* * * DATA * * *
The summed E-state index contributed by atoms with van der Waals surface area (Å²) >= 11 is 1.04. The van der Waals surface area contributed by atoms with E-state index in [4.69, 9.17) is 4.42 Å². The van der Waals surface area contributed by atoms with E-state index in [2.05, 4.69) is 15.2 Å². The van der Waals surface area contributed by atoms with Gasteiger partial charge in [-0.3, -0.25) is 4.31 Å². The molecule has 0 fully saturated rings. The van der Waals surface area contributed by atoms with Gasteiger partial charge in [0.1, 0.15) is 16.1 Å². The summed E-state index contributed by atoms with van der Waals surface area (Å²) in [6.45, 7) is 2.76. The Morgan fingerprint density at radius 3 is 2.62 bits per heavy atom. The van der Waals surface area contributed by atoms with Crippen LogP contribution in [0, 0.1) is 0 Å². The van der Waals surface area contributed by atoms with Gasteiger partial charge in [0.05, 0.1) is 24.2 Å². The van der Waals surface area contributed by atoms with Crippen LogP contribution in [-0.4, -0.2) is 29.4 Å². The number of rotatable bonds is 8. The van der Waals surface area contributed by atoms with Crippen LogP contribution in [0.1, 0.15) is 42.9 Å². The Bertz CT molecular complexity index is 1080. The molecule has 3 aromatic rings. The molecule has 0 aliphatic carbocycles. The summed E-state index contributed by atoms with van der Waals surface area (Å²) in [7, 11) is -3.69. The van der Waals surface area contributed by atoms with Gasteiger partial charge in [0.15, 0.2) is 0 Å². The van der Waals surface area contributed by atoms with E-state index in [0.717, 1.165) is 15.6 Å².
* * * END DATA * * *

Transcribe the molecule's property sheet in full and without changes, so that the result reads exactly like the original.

The summed E-state index contributed by atoms with van der Waals surface area (Å²) >= 11 is 1.04. The van der Waals surface area contributed by atoms with E-state index in [4.69, 9.17) is 4.42 Å². The van der Waals surface area contributed by atoms with E-state index in [2.05, 4.69) is 15.2 Å². The van der Waals surface area contributed by atoms with Gasteiger partial charge in [-0.3, -0.25) is 4.31 Å². The molecule has 0 fully saturated rings. The van der Waals surface area contributed by atoms with Gasteiger partial charge in [0.1, 0.15) is 16.1 Å². The summed E-state index contributed by atoms with van der Waals surface area (Å²) in [6.45, 7) is 2.76. The Morgan fingerprint density at radius 3 is 2.62 bits per heavy atom. The van der Waals surface area contributed by atoms with Crippen LogP contribution in [0, 0.1) is 0 Å². The van der Waals surface area contributed by atoms with Gasteiger partial charge in [0.05, 0.1) is 24.2 Å². The van der Waals surface area contributed by atoms with Crippen LogP contribution in [-0.4, -0.2) is 29.4 Å². The number of rotatable bonds is 8. The van der Waals surface area contributed by atoms with Crippen LogP contribution in [0.1, 0.15) is 42.9 Å². The Bertz CT molecular complexity index is 1080. The molecule has 3 aromatic rings. The molecule has 0 aliphatic carbocycles. The summed E-state index contributed by atoms with van der Waals surface area (Å²) in [7, 11) is -3.69. The van der Waals surface area contributed by atoms with Gasteiger partial charge in [0.15, 0.2) is 0 Å². The van der Waals surface area contributed by atoms with E-state index in [0.717, 1.165) is 15.6 Å².